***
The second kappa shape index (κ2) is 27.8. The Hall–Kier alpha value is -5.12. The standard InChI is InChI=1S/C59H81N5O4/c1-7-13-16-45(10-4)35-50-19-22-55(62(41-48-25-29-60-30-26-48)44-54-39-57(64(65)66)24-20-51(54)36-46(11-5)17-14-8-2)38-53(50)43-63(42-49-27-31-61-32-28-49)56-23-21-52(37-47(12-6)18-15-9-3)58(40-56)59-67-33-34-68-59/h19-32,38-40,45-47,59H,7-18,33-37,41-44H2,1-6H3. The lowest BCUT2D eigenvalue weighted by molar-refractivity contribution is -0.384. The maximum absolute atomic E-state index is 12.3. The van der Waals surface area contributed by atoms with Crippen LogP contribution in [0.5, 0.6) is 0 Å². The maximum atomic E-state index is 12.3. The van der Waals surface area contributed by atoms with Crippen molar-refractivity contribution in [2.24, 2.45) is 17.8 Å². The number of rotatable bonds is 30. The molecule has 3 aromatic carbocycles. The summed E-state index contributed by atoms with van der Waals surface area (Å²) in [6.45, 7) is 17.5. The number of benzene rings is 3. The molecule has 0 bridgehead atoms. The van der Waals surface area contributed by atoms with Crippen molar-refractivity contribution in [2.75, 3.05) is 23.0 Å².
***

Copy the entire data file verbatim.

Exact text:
The second kappa shape index (κ2) is 27.8. The Hall–Kier alpha value is -5.12. The standard InChI is InChI=1S/C59H81N5O4/c1-7-13-16-45(10-4)35-50-19-22-55(62(41-48-25-29-60-30-26-48)44-54-39-57(64(65)66)24-20-51(54)36-46(11-5)17-14-8-2)38-53(50)43-63(42-49-27-31-61-32-28-49)56-23-21-52(37-47(12-6)18-15-9-3)58(40-56)59-67-33-34-68-59/h19-32,38-40,45-47,59H,7-18,33-37,41-44H2,1-6H3. The lowest BCUT2D eigenvalue weighted by molar-refractivity contribution is -0.384. The maximum absolute atomic E-state index is 12.3. The van der Waals surface area contributed by atoms with Crippen LogP contribution in [0.5, 0.6) is 0 Å². The maximum atomic E-state index is 12.3. The van der Waals surface area contributed by atoms with Crippen molar-refractivity contribution in [2.24, 2.45) is 17.8 Å². The number of rotatable bonds is 30. The molecule has 3 aromatic carbocycles. The summed E-state index contributed by atoms with van der Waals surface area (Å²) in [6.45, 7) is 17.5. The number of benzene rings is 3. The molecule has 0 bridgehead atoms. The van der Waals surface area contributed by atoms with Crippen molar-refractivity contribution in [2.75, 3.05) is 23.0 Å².